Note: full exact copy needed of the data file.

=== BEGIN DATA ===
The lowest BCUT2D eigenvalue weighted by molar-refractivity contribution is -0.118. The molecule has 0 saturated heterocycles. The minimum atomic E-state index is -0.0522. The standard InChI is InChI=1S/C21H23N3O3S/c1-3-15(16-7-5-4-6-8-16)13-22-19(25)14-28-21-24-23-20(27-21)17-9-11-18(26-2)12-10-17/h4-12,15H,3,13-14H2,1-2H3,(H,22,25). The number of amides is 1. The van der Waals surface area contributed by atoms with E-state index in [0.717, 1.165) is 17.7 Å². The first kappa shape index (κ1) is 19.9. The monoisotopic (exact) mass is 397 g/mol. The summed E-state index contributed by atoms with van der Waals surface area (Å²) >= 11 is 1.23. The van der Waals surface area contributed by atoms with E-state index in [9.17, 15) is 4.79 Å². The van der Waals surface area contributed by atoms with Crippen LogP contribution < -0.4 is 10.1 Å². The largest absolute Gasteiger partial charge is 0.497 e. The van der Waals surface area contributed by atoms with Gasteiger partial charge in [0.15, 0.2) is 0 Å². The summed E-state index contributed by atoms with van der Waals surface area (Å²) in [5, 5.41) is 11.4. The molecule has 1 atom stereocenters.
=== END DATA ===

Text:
The lowest BCUT2D eigenvalue weighted by molar-refractivity contribution is -0.118. The molecule has 0 saturated heterocycles. The minimum atomic E-state index is -0.0522. The standard InChI is InChI=1S/C21H23N3O3S/c1-3-15(16-7-5-4-6-8-16)13-22-19(25)14-28-21-24-23-20(27-21)17-9-11-18(26-2)12-10-17/h4-12,15H,3,13-14H2,1-2H3,(H,22,25). The number of amides is 1. The van der Waals surface area contributed by atoms with E-state index in [0.717, 1.165) is 17.7 Å². The first kappa shape index (κ1) is 19.9. The monoisotopic (exact) mass is 397 g/mol. The summed E-state index contributed by atoms with van der Waals surface area (Å²) >= 11 is 1.23. The van der Waals surface area contributed by atoms with E-state index in [9.17, 15) is 4.79 Å². The van der Waals surface area contributed by atoms with Crippen LogP contribution < -0.4 is 10.1 Å². The largest absolute Gasteiger partial charge is 0.497 e. The van der Waals surface area contributed by atoms with Gasteiger partial charge in [0.15, 0.2) is 0 Å². The summed E-state index contributed by atoms with van der Waals surface area (Å²) in [5, 5.41) is 11.4. The molecule has 1 atom stereocenters.